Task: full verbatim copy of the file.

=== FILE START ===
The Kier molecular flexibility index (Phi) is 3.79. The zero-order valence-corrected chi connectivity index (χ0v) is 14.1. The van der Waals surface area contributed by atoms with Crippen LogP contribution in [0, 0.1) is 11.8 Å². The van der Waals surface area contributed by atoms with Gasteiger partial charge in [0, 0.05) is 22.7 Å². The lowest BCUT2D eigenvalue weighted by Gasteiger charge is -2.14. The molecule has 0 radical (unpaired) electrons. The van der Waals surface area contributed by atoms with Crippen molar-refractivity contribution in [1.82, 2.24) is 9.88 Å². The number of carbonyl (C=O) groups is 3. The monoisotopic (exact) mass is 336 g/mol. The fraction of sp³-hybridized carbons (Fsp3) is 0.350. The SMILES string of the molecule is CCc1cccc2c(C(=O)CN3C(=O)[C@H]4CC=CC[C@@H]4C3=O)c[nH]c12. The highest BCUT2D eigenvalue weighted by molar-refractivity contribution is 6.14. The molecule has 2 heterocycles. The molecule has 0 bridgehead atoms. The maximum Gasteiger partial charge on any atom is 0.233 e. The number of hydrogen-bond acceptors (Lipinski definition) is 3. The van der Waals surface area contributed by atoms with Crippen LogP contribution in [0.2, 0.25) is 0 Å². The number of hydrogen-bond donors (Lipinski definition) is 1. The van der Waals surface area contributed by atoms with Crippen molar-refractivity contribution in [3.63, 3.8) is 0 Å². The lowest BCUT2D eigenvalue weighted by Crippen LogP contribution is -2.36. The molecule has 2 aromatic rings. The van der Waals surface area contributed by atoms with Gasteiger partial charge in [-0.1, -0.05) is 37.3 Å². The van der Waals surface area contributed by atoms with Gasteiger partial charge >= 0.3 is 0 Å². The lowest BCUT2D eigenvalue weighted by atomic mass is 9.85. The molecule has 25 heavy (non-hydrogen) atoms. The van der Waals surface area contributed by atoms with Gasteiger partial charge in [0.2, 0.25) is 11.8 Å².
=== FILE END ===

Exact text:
The Kier molecular flexibility index (Phi) is 3.79. The zero-order valence-corrected chi connectivity index (χ0v) is 14.1. The van der Waals surface area contributed by atoms with Crippen LogP contribution in [0, 0.1) is 11.8 Å². The van der Waals surface area contributed by atoms with Gasteiger partial charge in [0, 0.05) is 22.7 Å². The lowest BCUT2D eigenvalue weighted by Gasteiger charge is -2.14. The molecule has 0 radical (unpaired) electrons. The van der Waals surface area contributed by atoms with Crippen molar-refractivity contribution in [1.82, 2.24) is 9.88 Å². The number of carbonyl (C=O) groups is 3. The monoisotopic (exact) mass is 336 g/mol. The fraction of sp³-hybridized carbons (Fsp3) is 0.350. The SMILES string of the molecule is CCc1cccc2c(C(=O)CN3C(=O)[C@H]4CC=CC[C@@H]4C3=O)c[nH]c12. The highest BCUT2D eigenvalue weighted by molar-refractivity contribution is 6.14. The molecule has 2 heterocycles. The molecule has 0 bridgehead atoms. The maximum Gasteiger partial charge on any atom is 0.233 e. The number of hydrogen-bond acceptors (Lipinski definition) is 3. The van der Waals surface area contributed by atoms with Crippen LogP contribution in [0.2, 0.25) is 0 Å². The number of hydrogen-bond donors (Lipinski definition) is 1. The van der Waals surface area contributed by atoms with Crippen molar-refractivity contribution in [3.63, 3.8) is 0 Å². The lowest BCUT2D eigenvalue weighted by Crippen LogP contribution is -2.36. The molecule has 2 aromatic rings. The van der Waals surface area contributed by atoms with Gasteiger partial charge in [-0.1, -0.05) is 37.3 Å². The van der Waals surface area contributed by atoms with Gasteiger partial charge >= 0.3 is 0 Å². The lowest BCUT2D eigenvalue weighted by atomic mass is 9.85. The molecule has 25 heavy (non-hydrogen) atoms. The van der Waals surface area contributed by atoms with Gasteiger partial charge in [0.2, 0.25) is 11.8 Å².